4 weeks ago, we reported that just as the market had peaked in the post-February bounce, Bank of America's Michael Hartnett was "stunned" by the record wall of money flooding into equities, which had just seen the biggest equity inflow on record.
Fast forward to this week, when not only is this record inflow a fading memory, but we also get the another confirmation that retail was once again been the perfect top-tick indicator, as that one week of all-in euphoria has been replaced with three weeks of near record outflows, as the fascination with "goldilocks" fades while fears that deflation is returning pushes capital out of risk assets and into Treasurys.
According to the latest EPFR data collated by Bank of America, in the latest weekly "risk off" flows, investors pulled $7.2 billion from stock funds, of which $9.9 billion came from the U.S. as $2.4 billion was pulled from Europe, while Japanese and emerging-market equity funds saw inflows. In fact, as Hartnett described it last week, the "last QE Trade" - flows into Japan stocks driven by the BOJ remaining as the only central bank that is not even contemplating tightening, or tapering QE - has now seen 18 consecutive weeks of inflows.
Meanwhile, as the equity euphoria fizzles, the "inverse great rotation" is back, as billions are once again parked in Treasurys: according to EPFR, $4 billion went into "Treasury Island" - the biggest government fund inflows since February 2016. Discussing this unwind, Hartnett said that the Treasury inflows are the “most visible expression of positioning for risk-off to date,” adding that he still thinks “sell-any-rip" - in equities - "is a much better ‘18 strategy."
Investors are returning to Treasuries as the U.S. 10-year yield retreats from its 2018 high of 2.95% set in February, and which may have been the top-tick for the year. On Friday, amid a chaotic day of payrolls, Powell speaking and a new trade war salvo, the 10Y slid as low as 2.78%. And, as the chart below shows, based simply of cumulative inflows, 2.00% on the 10Y is imminent especially with BofAML private client debt allocation rising to 23.3%, a 5-month high, and growing.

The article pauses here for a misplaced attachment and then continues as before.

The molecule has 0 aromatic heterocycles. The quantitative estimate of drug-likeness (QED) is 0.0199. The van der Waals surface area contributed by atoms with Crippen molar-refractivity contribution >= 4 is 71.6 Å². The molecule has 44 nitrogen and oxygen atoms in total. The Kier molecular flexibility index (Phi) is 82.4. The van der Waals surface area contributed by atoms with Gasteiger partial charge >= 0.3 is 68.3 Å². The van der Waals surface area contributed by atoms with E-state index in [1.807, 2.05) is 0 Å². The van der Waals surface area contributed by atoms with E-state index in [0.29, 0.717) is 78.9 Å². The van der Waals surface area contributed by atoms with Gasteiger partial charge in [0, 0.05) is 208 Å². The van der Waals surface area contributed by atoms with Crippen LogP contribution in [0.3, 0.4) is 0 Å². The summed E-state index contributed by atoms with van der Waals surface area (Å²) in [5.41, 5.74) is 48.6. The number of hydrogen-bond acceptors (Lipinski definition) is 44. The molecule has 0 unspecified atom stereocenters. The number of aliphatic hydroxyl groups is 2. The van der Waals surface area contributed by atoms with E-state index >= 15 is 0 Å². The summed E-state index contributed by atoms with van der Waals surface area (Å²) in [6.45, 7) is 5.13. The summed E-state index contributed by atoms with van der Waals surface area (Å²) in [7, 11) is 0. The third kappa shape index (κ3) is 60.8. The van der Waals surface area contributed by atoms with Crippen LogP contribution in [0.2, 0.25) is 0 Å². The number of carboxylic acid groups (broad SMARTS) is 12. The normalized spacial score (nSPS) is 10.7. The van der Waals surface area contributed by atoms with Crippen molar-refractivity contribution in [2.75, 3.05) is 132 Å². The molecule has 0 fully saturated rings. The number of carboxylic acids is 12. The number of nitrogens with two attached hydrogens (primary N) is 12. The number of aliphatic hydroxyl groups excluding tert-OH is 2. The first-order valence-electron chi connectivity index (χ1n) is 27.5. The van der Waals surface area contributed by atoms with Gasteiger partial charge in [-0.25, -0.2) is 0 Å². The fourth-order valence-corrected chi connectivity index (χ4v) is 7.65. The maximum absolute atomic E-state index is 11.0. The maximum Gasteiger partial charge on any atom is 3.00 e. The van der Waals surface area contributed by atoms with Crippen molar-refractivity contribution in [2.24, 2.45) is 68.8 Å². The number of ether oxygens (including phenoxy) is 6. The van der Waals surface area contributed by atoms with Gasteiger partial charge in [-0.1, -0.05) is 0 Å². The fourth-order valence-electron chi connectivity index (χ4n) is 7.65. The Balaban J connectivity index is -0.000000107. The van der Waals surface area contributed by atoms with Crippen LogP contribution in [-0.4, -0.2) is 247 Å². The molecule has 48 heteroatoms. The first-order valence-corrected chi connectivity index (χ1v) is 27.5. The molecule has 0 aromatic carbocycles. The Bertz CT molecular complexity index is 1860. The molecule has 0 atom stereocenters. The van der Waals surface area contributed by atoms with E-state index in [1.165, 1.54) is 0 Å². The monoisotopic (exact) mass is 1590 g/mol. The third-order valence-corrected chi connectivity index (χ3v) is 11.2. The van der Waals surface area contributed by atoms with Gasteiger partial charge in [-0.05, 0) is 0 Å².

According to Hartnett, these Treasury inflows "are the most visible expression of positioning for risk-off to date."
That said, not all remnant of the risk-on trade are gone: investor infatuation with emerging markets continues, and in the week ended April 4 there were more inflows to EM debt & equity funds ($5.4bn). Surprisingly, the cumulative EM inflows are now at an all-time high of $363bn.
How to explain this relentless EM bid? To Hartnett, the inability of the 10Y to break 3% plus the stubborn US$ weakness "helps explain EM resilience to rising trade war concerns."
That said, a few more days of trade war fears on full display, and the unwind of the EM will make the recent bursting of the crypto-bubble seem like a gentle stroll in the park.
We conclude with Hartnett preview of what to expect in Q2 and specifically, the “pain trade” to come:
vol, credit, stocks, tech all corroborating simple fact that Fed well into a tightening cycle in ‘18, profits peaking; but US$ is not…on contrary, spec positions very long Euro; best “pain trade” now long US$, short EM (chart 4); DXY requires protectionism to hit PMIs and/or surge in wages to break decisively higher (i.e. >91).
And as we showed earlier this week, PMIs are already getting slammed bigly, and protectionism was the key factor cited. As for the real catalyst for a surge in the DXY - and a crash in risk assets - look no further than this chart from Citi of the blowing out Libor-OIS and the lagged DXY for a sense of the "pain trade" that is coming next.